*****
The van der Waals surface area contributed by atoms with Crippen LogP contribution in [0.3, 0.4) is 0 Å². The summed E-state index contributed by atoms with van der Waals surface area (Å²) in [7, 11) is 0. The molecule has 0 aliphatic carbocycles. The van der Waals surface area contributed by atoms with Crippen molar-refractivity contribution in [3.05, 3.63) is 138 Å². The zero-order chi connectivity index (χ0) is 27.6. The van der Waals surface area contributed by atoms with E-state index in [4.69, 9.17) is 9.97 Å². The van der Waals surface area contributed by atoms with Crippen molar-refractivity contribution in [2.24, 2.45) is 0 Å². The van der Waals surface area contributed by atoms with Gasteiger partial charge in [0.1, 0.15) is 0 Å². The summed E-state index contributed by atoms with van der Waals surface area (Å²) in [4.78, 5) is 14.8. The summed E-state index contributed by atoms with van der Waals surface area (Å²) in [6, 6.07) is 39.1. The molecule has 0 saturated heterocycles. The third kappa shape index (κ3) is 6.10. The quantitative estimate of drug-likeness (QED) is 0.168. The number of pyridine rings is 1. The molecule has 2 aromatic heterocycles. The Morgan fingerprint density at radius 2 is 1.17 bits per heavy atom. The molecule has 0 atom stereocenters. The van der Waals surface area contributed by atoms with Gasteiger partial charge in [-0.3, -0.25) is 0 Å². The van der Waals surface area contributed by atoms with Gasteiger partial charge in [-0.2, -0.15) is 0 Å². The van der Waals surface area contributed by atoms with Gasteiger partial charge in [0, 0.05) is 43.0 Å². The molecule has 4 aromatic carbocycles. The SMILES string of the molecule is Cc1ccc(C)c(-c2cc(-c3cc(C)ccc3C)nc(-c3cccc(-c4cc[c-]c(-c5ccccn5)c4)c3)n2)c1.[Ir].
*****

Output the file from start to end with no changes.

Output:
The van der Waals surface area contributed by atoms with Crippen LogP contribution in [0.3, 0.4) is 0 Å². The summed E-state index contributed by atoms with van der Waals surface area (Å²) in [7, 11) is 0. The molecule has 0 aliphatic carbocycles. The van der Waals surface area contributed by atoms with Crippen molar-refractivity contribution in [3.05, 3.63) is 138 Å². The zero-order chi connectivity index (χ0) is 27.6. The van der Waals surface area contributed by atoms with E-state index in [4.69, 9.17) is 9.97 Å². The van der Waals surface area contributed by atoms with Crippen molar-refractivity contribution in [2.24, 2.45) is 0 Å². The van der Waals surface area contributed by atoms with Gasteiger partial charge in [0.1, 0.15) is 0 Å². The summed E-state index contributed by atoms with van der Waals surface area (Å²) in [4.78, 5) is 14.8. The summed E-state index contributed by atoms with van der Waals surface area (Å²) in [6, 6.07) is 39.1. The molecule has 0 saturated heterocycles. The third kappa shape index (κ3) is 6.10. The quantitative estimate of drug-likeness (QED) is 0.168. The number of pyridine rings is 1. The molecule has 2 aromatic heterocycles. The Morgan fingerprint density at radius 2 is 1.17 bits per heavy atom. The molecule has 0 atom stereocenters. The van der Waals surface area contributed by atoms with Gasteiger partial charge in [-0.3, -0.25) is 0 Å². The van der Waals surface area contributed by atoms with Gasteiger partial charge in [-0.2, -0.15) is 0 Å². The van der Waals surface area contributed by atoms with Gasteiger partial charge in [0, 0.05) is 43.0 Å². The molecule has 4 aromatic carbocycles. The SMILES string of the molecule is Cc1ccc(C)c(-c2cc(-c3cc(C)ccc3C)nc(-c3cccc(-c4cc[c-]c(-c5ccccn5)c4)c3)n2)c1.[Ir].